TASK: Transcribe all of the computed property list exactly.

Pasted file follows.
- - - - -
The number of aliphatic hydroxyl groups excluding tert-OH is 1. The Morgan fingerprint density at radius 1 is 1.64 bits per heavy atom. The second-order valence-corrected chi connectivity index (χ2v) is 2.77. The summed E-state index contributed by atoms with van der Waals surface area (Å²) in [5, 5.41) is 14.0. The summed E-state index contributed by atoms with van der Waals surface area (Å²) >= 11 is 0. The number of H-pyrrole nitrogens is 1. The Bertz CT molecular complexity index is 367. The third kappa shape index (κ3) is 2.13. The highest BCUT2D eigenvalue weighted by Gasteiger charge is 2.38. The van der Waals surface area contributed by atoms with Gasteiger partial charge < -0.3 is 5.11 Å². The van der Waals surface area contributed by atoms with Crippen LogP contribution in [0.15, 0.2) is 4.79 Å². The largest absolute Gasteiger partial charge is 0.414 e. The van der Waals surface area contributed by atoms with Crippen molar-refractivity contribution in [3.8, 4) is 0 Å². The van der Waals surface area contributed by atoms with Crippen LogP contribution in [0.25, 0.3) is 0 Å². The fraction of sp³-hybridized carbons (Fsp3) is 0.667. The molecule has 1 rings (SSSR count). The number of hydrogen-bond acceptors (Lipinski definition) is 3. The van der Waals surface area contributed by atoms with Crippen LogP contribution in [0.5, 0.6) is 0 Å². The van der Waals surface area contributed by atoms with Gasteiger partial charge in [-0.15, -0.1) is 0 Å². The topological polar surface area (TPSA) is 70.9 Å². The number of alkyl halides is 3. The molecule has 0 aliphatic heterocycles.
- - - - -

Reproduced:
The number of aliphatic hydroxyl groups excluding tert-OH is 1. The Morgan fingerprint density at radius 1 is 1.64 bits per heavy atom. The second-order valence-corrected chi connectivity index (χ2v) is 2.77. The summed E-state index contributed by atoms with van der Waals surface area (Å²) in [5, 5.41) is 14.0. The summed E-state index contributed by atoms with van der Waals surface area (Å²) >= 11 is 0. The number of H-pyrrole nitrogens is 1. The Bertz CT molecular complexity index is 367. The third kappa shape index (κ3) is 2.13. The highest BCUT2D eigenvalue weighted by Gasteiger charge is 2.38. The van der Waals surface area contributed by atoms with Gasteiger partial charge < -0.3 is 5.11 Å². The van der Waals surface area contributed by atoms with Crippen LogP contribution in [0.15, 0.2) is 4.79 Å². The largest absolute Gasteiger partial charge is 0.414 e. The van der Waals surface area contributed by atoms with Crippen molar-refractivity contribution in [3.8, 4) is 0 Å². The van der Waals surface area contributed by atoms with Crippen LogP contribution in [0.25, 0.3) is 0 Å². The fraction of sp³-hybridized carbons (Fsp3) is 0.667. The molecule has 1 rings (SSSR count). The number of hydrogen-bond acceptors (Lipinski definition) is 3. The van der Waals surface area contributed by atoms with Crippen LogP contribution in [0.5, 0.6) is 0 Å². The van der Waals surface area contributed by atoms with Gasteiger partial charge in [-0.15, -0.1) is 0 Å². The topological polar surface area (TPSA) is 70.9 Å². The number of alkyl halides is 3. The molecule has 0 aliphatic heterocycles.